When Rainer Werner Fassbinder, prodigious, original, unrestrained, died in 1982 at the age of 37, he left behind a miraculous body of work–nearly 40 feature-length films, made for theatrical distribution and German television, a mini-series “Eight Hours Are Not a Day” and a “maxi-series,” the towering, 14-episode, nearly 16-hour “Berlin Alexanderplatz.”
The Film Society of Lincoln Center, continuing its retrospective, “Fassbinder: Romantic Anarchist,” beginning where Part 1 left off, will screen all of the director’s theatrical features (including the much lauded “The Marriage of Maria Braun,” and his final film, “Querelle”), and the non-series television work, that were made between 1974 and 1982.
Fassbinder returned obsessively to themes of love, exploitation (by intimates and society), crime, the effects of World War II, fascism and “the economic miracle” on Germany, realizing his work with a steadfast company of actors (including the incomparable Hanna Schygulla, Ulli Lommel, Kurt Raab, Hark Bohm) and other creative partners (among them, composer Peer Raben, editor Juliane Lorenz, now head of the Fassbinder Foundation, cinematographer Xaver Schwartzenberger).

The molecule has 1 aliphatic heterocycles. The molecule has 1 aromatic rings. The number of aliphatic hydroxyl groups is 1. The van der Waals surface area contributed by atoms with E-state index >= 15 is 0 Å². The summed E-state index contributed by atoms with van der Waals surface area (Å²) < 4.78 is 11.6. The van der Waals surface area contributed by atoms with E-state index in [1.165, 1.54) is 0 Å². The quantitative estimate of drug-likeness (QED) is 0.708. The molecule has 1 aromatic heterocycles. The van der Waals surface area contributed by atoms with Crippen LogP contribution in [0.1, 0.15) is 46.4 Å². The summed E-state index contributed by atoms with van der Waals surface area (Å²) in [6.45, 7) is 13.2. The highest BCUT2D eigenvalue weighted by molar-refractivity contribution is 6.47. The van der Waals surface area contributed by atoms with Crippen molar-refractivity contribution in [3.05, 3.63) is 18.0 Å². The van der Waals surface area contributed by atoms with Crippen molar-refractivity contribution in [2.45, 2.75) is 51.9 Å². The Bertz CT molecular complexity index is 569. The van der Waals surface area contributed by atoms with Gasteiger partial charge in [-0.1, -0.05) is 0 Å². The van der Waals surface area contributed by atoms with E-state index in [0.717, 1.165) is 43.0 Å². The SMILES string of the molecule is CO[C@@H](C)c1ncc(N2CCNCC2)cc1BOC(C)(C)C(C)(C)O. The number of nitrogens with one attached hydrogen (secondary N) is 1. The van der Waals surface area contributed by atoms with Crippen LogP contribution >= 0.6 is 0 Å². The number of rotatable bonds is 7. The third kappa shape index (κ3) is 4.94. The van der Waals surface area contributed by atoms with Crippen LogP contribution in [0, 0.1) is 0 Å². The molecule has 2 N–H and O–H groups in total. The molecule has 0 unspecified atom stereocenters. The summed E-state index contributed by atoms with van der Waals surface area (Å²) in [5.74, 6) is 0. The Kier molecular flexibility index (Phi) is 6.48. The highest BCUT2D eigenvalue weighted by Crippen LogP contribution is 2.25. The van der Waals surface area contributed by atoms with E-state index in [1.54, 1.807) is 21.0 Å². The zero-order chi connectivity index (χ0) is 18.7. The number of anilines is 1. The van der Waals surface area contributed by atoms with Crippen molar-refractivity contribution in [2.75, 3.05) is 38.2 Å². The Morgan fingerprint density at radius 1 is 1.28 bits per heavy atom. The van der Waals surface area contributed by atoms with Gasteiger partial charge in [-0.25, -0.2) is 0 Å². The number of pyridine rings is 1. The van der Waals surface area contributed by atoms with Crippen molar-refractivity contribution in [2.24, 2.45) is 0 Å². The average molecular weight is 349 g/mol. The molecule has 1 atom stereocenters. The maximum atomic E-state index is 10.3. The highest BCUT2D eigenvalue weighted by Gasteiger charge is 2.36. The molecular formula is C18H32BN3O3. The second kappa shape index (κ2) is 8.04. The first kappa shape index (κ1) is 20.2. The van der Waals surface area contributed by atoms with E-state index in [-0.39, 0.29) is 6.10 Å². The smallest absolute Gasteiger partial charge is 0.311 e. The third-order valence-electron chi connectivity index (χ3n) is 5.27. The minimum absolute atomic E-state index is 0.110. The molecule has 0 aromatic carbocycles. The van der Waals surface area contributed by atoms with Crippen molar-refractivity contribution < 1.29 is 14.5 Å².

Also included in the series are films in which Fassbinder acted for other directors (Volker Schlöndorff’s “Baal,” unseen for decades–the adaptation displeased Mrs. Bertolt Brecht–and “Kamikaze ’89,” directed by Wolf Gremm), films by directors he admired (Luchino Visconti’s “The Damned”), and two documentaries about RWF (Dietor Shidor’s “The Wizard of Babylon,” wrapped hours before Fassbinder’s death, and two free screenings of “Rainer Werner Fassbinder–Last Works,” with director Wolf Gremm in attendance).
So much. Not enough.
“Fassbinder: Romantic Anarchist (Part 2),” at the Walter Reade Theater and the Elinor Bunin Munroe Film Center, opens Friday, November 7, and runs through Wednesday, November 27.